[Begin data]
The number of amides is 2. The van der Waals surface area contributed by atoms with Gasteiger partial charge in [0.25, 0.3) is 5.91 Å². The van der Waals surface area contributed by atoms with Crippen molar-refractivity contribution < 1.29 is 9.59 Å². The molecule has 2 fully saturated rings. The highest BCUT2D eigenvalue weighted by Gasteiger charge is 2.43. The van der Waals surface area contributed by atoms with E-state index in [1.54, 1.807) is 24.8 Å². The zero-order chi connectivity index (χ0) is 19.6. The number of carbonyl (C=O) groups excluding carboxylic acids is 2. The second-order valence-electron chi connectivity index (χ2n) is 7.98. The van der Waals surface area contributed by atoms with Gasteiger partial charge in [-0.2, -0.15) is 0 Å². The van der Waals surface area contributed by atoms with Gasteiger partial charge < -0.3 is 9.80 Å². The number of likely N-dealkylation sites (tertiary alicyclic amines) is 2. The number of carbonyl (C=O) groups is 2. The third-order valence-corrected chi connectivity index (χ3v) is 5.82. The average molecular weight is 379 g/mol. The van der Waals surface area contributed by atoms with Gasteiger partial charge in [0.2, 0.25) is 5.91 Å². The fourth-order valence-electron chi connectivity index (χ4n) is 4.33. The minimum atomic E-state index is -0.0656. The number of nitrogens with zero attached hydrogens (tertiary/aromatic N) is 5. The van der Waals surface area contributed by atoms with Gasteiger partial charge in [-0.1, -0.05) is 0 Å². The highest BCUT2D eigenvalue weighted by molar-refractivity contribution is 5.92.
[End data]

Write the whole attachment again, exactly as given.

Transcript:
The number of amides is 2. The van der Waals surface area contributed by atoms with Gasteiger partial charge in [0.25, 0.3) is 5.91 Å². The van der Waals surface area contributed by atoms with Crippen molar-refractivity contribution < 1.29 is 9.59 Å². The molecule has 2 fully saturated rings. The highest BCUT2D eigenvalue weighted by Gasteiger charge is 2.43. The van der Waals surface area contributed by atoms with E-state index in [1.54, 1.807) is 24.8 Å². The zero-order chi connectivity index (χ0) is 19.6. The number of carbonyl (C=O) groups excluding carboxylic acids is 2. The second-order valence-electron chi connectivity index (χ2n) is 7.98. The van der Waals surface area contributed by atoms with Gasteiger partial charge in [-0.2, -0.15) is 0 Å². The van der Waals surface area contributed by atoms with Gasteiger partial charge < -0.3 is 9.80 Å². The number of likely N-dealkylation sites (tertiary alicyclic amines) is 2. The number of carbonyl (C=O) groups is 2. The third-order valence-corrected chi connectivity index (χ3v) is 5.82. The average molecular weight is 379 g/mol. The van der Waals surface area contributed by atoms with Gasteiger partial charge in [0.2, 0.25) is 5.91 Å². The fourth-order valence-electron chi connectivity index (χ4n) is 4.33. The minimum atomic E-state index is -0.0656. The number of nitrogens with zero attached hydrogens (tertiary/aromatic N) is 5. The van der Waals surface area contributed by atoms with Gasteiger partial charge in [-0.1, -0.05) is 0 Å². The highest BCUT2D eigenvalue weighted by molar-refractivity contribution is 5.92.